"It's just you and your guys and that really goes a long way, especially as the races become more important," he said.
The race is definitely important. After winning 13 consecutive heavyweight eight gold medals at Dad Vail from 1989-2001, Temple hasn't won the regatta's glamour event since 2004. Gavin White, who is in his 33d season as the Owls head coach, believes this crew has the best chance since 2004. Temple is seeded fourth. Top-seeded Michigan, Florida Institute of Technology, and Williams appear to be their main obstacles.
Rather than have his rowers prepare amid the hustle and bustle occurring along the river's banks, White prefers to sequester them at Vesper, where they began gathering at 9 a.m. Otherwise, Temple would have launched from the Canoe Club, which doesn't offer the solace or the opportunity to get in a long row that Vesper does.
"It's to get away from the madness," White explained. "It was confirmed this morning because an official stopped by the Canoe Club and told Temple we wouldn't be allowed to go up the river, that we had to go right to the starting line. So you get to row a half mile and turn around and race. You really don't get to warm up. That's just not acceptable.
"This way we can row three miles up, leave when we want, and be properly prepared. The only problem with being down here is you're a little out of touch with what's going on up there. But we have cell phones now. Also, if the weather gets bad, we have a roof over our heads. We've been coming to Vesper for about 15 years."
White is downstairs near the doorway of the Vesper Club. He leaves the rowers upstairs to themselves until it's near time to shove off and take the leisurely row toward the starting line about 40 minutes away.
"We've been together since September, off and on, so I don't have a whole lot to tell them," White said. "I'll just show them the door and save the Knute Rockne talk for the finals, if we make it."
Senior John Masterson, who's in the No. 3 seat, was the first in the crew to arrive. He missed Thursday's registration so he could attend his graduation commencement ceremony. His morning began by gobbling down a breakfast sandwich from a truck vendor on Temple's campus.
"I left school at 7 so I could register," said Masterson, who rowed at Radnor High. "Right now we're just kind of hanging out and relaxing, trying to get mentally prepared for the race."
Masterson's brother, Tom, rowed for four years at Temple. He graduated last year without a gold medal in the Dad Vail V-8. Tom is in medical school in Miami, and John would love to call him with some good news after the finals are held Saturday afternoon.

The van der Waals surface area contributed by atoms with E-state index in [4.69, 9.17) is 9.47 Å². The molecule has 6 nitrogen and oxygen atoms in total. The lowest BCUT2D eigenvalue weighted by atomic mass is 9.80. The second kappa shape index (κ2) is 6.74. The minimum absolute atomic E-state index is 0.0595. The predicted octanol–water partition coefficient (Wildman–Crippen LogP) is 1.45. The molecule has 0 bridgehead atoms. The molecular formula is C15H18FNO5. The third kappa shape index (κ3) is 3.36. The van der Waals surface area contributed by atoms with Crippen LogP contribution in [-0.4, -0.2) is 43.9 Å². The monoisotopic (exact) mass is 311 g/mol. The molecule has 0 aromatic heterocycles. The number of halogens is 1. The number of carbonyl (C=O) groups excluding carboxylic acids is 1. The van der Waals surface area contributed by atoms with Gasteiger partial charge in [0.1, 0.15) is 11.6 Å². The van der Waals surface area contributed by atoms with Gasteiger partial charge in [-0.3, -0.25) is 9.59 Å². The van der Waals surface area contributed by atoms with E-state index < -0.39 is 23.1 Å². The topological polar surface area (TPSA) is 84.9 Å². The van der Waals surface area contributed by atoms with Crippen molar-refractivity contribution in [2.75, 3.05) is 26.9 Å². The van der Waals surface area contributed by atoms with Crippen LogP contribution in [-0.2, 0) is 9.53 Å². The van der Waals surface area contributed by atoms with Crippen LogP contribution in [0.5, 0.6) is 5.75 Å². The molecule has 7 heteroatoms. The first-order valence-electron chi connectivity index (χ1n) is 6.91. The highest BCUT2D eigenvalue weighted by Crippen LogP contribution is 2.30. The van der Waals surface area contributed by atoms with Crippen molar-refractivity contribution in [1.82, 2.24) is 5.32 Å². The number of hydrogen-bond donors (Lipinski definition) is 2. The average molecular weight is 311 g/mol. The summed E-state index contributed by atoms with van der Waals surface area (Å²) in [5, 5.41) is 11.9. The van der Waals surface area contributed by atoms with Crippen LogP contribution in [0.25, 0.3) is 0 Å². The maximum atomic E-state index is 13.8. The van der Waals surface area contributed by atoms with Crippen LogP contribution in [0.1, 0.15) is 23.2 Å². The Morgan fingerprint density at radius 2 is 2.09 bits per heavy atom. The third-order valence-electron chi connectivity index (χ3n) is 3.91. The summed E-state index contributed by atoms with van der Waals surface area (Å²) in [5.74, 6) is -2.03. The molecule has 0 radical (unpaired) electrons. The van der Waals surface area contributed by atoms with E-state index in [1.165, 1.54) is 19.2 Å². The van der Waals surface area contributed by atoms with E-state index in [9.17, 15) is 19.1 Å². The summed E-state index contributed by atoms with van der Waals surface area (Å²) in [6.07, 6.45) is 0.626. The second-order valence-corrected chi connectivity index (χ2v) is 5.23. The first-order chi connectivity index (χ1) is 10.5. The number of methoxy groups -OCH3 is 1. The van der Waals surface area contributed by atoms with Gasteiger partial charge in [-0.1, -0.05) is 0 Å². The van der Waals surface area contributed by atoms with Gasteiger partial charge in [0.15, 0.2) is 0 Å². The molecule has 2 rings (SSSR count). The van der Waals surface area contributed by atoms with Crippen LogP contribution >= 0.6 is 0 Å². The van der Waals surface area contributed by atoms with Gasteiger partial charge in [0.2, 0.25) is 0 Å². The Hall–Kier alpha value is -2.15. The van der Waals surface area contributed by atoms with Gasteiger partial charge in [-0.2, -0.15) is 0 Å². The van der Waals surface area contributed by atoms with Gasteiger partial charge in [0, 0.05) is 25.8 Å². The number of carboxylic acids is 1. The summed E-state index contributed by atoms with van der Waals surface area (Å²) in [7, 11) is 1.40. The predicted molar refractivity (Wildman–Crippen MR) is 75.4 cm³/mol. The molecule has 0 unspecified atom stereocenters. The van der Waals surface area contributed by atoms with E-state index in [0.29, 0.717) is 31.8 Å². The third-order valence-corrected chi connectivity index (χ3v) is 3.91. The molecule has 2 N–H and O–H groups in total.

"We're feeling pretty good about our chances," Masterson said. "We had several weeks of good practice coming in. We're looking to win our heat."
Masterson said the conditions are just right. "The wind doesn't seem to be a factor right now. It's a little chilly, which is kind of nice."
The chatter stops and all eyes are on White as he enters the circular room. He's a soft-spoken man and he's Temple through and through. He rowed at Temple from 1971-73 and was voted the club's most valuable rower as a senior. He has taken seven boats to the Royal Henley Regatta.
The crew stands and gathers around him. White tells them to concentrate on the start.
"Guys, if you're not feeling any butterflies then there's something wrong," he said. "This is Dad Vail so everyone will be rowing for their lives. This is our first step. I want you to be aggressive. I want you to be the alpha dogs. I want you to be oblivious to everything going on around you except for Don's voice."
White is referring to junior coxswain Don Norris. The coxswain is about half the size of the sweepers, but he is the quarterback, the leader. He's the one who sets the pace and implements the coach's strategy. White said a good coxswain has to have some swagger, a bit of cockiness.
"He's the one screaming in their faces while they're darn near killing themselves," White said. "He's got to be tough."
Following White's brief talk, the rowers form a huddle and yell "Temple".
Then they go to work. They file downstairs to the boat bay and, in perfect unison, lift the shell, carry it out to the dock, and set it in the water, with Norris guiding them. They kick off their sneakers and leave them on the dock and shove off. It's exactly 40 minutes before the start of the race.
"Poise, guys," Norris tells them.
Temple is in a heat with Dayton, Liberty, Marist and George Mason. It's no contest. The Owls take an early lead and coast across the finish line, saving something for Saturday. They finish nearly a boat length ahead of Marist to qualify for the semifinals.
"We've been working on starts the past few weeks and we probably had the best start we've had all season," the intense Norris said. "We got out quick, established dominance, and we didn't have to sprint at the finish."
Michigan, Florida Tech, Williams, Virginia and Drexel also win their heats.
"I feel like this is one of the best races we've had so far this season," Norris added. "We were relaxed and that's why we got the good start. If we do the same thing [Saturday], we'll have a good chance at winning this thing."
Contact staff writer Ray Parrillo at 215-854-2743 or firstname.lastname@example.org